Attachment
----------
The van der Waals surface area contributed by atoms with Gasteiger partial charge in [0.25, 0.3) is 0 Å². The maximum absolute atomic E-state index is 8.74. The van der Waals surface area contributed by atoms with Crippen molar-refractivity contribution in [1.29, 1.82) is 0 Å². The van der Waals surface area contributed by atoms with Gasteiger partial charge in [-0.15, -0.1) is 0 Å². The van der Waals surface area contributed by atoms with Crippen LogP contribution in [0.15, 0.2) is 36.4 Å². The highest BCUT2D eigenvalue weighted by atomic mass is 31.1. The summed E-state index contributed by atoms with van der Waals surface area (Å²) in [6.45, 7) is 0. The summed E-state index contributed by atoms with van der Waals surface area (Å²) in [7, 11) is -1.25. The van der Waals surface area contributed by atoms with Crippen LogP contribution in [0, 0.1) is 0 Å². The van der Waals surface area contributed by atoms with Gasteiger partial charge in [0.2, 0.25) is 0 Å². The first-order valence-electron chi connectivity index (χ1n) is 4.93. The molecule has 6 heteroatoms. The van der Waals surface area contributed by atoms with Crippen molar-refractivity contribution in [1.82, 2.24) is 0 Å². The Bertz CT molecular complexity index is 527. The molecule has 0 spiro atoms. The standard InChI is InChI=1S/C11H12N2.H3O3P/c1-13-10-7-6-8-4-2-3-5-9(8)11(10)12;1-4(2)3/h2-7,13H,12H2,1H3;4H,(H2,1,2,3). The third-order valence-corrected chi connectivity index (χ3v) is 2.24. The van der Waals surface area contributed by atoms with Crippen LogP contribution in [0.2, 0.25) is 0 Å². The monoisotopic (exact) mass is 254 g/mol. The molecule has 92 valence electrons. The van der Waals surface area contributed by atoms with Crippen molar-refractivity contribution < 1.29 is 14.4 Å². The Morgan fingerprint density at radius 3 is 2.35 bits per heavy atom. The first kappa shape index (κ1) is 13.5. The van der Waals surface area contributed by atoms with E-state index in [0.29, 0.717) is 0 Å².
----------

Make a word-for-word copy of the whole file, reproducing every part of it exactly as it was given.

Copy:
The van der Waals surface area contributed by atoms with Gasteiger partial charge in [0.25, 0.3) is 0 Å². The maximum absolute atomic E-state index is 8.74. The van der Waals surface area contributed by atoms with Crippen molar-refractivity contribution in [1.29, 1.82) is 0 Å². The van der Waals surface area contributed by atoms with Gasteiger partial charge in [-0.15, -0.1) is 0 Å². The van der Waals surface area contributed by atoms with Crippen LogP contribution in [0.15, 0.2) is 36.4 Å². The highest BCUT2D eigenvalue weighted by atomic mass is 31.1. The summed E-state index contributed by atoms with van der Waals surface area (Å²) in [6.45, 7) is 0. The summed E-state index contributed by atoms with van der Waals surface area (Å²) in [7, 11) is -1.25. The van der Waals surface area contributed by atoms with Crippen LogP contribution in [0, 0.1) is 0 Å². The van der Waals surface area contributed by atoms with Gasteiger partial charge in [0.2, 0.25) is 0 Å². The first-order valence-electron chi connectivity index (χ1n) is 4.93. The molecule has 6 heteroatoms. The van der Waals surface area contributed by atoms with Crippen molar-refractivity contribution in [1.82, 2.24) is 0 Å². The Bertz CT molecular complexity index is 527. The molecule has 0 spiro atoms. The standard InChI is InChI=1S/C11H12N2.H3O3P/c1-13-10-7-6-8-4-2-3-5-9(8)11(10)12;1-4(2)3/h2-7,13H,12H2,1H3;4H,(H2,1,2,3). The third-order valence-corrected chi connectivity index (χ3v) is 2.24. The van der Waals surface area contributed by atoms with Crippen LogP contribution in [0.2, 0.25) is 0 Å². The monoisotopic (exact) mass is 254 g/mol. The molecule has 92 valence electrons. The van der Waals surface area contributed by atoms with Crippen molar-refractivity contribution < 1.29 is 14.4 Å². The Morgan fingerprint density at radius 3 is 2.35 bits per heavy atom. The first kappa shape index (κ1) is 13.5. The van der Waals surface area contributed by atoms with E-state index in [0.29, 0.717) is 0 Å².